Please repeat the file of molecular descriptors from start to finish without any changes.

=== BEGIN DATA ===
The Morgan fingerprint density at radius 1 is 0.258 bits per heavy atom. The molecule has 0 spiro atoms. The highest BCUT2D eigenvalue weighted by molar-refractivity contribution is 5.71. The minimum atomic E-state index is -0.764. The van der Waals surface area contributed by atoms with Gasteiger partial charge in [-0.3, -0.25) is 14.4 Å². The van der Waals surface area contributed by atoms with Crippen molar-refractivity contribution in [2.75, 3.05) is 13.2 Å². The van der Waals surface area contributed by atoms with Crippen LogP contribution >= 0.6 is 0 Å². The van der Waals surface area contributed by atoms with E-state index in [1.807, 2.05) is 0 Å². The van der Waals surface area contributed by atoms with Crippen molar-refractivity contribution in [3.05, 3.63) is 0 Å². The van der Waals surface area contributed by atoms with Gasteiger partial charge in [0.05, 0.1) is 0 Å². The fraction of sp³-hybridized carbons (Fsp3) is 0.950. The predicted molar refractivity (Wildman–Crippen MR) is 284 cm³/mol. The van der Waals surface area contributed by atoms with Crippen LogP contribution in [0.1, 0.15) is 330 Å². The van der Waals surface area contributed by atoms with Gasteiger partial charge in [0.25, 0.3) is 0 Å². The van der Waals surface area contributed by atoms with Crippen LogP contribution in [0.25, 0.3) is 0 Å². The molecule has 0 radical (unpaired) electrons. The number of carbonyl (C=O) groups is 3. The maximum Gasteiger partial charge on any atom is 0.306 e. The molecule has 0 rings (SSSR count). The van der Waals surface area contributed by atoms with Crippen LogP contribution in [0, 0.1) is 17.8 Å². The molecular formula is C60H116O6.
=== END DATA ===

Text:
The Morgan fingerprint density at radius 1 is 0.258 bits per heavy atom. The molecule has 0 spiro atoms. The highest BCUT2D eigenvalue weighted by molar-refractivity contribution is 5.71. The minimum atomic E-state index is -0.764. The van der Waals surface area contributed by atoms with Gasteiger partial charge in [-0.3, -0.25) is 14.4 Å². The van der Waals surface area contributed by atoms with Crippen molar-refractivity contribution in [2.75, 3.05) is 13.2 Å². The van der Waals surface area contributed by atoms with Crippen LogP contribution >= 0.6 is 0 Å². The van der Waals surface area contributed by atoms with E-state index in [1.807, 2.05) is 0 Å². The van der Waals surface area contributed by atoms with Crippen molar-refractivity contribution in [3.05, 3.63) is 0 Å². The van der Waals surface area contributed by atoms with Gasteiger partial charge in [0.05, 0.1) is 0 Å². The fraction of sp³-hybridized carbons (Fsp3) is 0.950. The predicted molar refractivity (Wildman–Crippen MR) is 284 cm³/mol. The van der Waals surface area contributed by atoms with Crippen LogP contribution in [0.1, 0.15) is 330 Å². The van der Waals surface area contributed by atoms with Gasteiger partial charge in [0.25, 0.3) is 0 Å². The van der Waals surface area contributed by atoms with Crippen LogP contribution in [0.25, 0.3) is 0 Å². The molecule has 0 radical (unpaired) electrons. The number of carbonyl (C=O) groups is 3. The maximum Gasteiger partial charge on any atom is 0.306 e. The molecule has 0 rings (SSSR count). The van der Waals surface area contributed by atoms with Crippen LogP contribution in [0, 0.1) is 17.8 Å². The molecular formula is C60H116O6.